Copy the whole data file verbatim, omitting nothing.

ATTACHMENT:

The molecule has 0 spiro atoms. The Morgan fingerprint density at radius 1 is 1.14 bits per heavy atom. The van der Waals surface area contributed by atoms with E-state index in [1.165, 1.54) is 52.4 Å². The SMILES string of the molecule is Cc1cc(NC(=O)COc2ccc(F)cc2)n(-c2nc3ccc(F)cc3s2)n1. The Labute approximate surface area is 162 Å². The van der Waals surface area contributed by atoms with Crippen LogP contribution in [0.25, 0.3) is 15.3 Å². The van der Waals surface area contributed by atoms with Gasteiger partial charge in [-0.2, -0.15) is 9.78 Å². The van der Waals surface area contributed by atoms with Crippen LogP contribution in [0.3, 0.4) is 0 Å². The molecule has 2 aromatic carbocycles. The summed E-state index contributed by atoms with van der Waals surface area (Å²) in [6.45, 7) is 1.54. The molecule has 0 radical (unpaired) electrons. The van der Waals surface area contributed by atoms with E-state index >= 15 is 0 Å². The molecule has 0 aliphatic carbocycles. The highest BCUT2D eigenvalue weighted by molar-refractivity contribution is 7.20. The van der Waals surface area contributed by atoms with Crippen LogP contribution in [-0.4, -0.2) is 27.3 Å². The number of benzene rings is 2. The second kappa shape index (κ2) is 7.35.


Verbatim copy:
The molecule has 0 spiro atoms. The Morgan fingerprint density at radius 1 is 1.14 bits per heavy atom. The van der Waals surface area contributed by atoms with E-state index in [1.165, 1.54) is 52.4 Å². The SMILES string of the molecule is Cc1cc(NC(=O)COc2ccc(F)cc2)n(-c2nc3ccc(F)cc3s2)n1. The Labute approximate surface area is 162 Å². The van der Waals surface area contributed by atoms with Crippen LogP contribution in [0.25, 0.3) is 15.3 Å². The van der Waals surface area contributed by atoms with Gasteiger partial charge in [-0.2, -0.15) is 9.78 Å². The van der Waals surface area contributed by atoms with Crippen LogP contribution in [0.3, 0.4) is 0 Å². The molecule has 2 aromatic carbocycles. The summed E-state index contributed by atoms with van der Waals surface area (Å²) in [6.45, 7) is 1.54. The molecule has 0 radical (unpaired) electrons. The van der Waals surface area contributed by atoms with E-state index >= 15 is 0 Å². The molecule has 0 aliphatic carbocycles. The highest BCUT2D eigenvalue weighted by molar-refractivity contribution is 7.20. The van der Waals surface area contributed by atoms with Crippen LogP contribution in [-0.4, -0.2) is 27.3 Å². The number of benzene rings is 2. The second kappa shape index (κ2) is 7.35.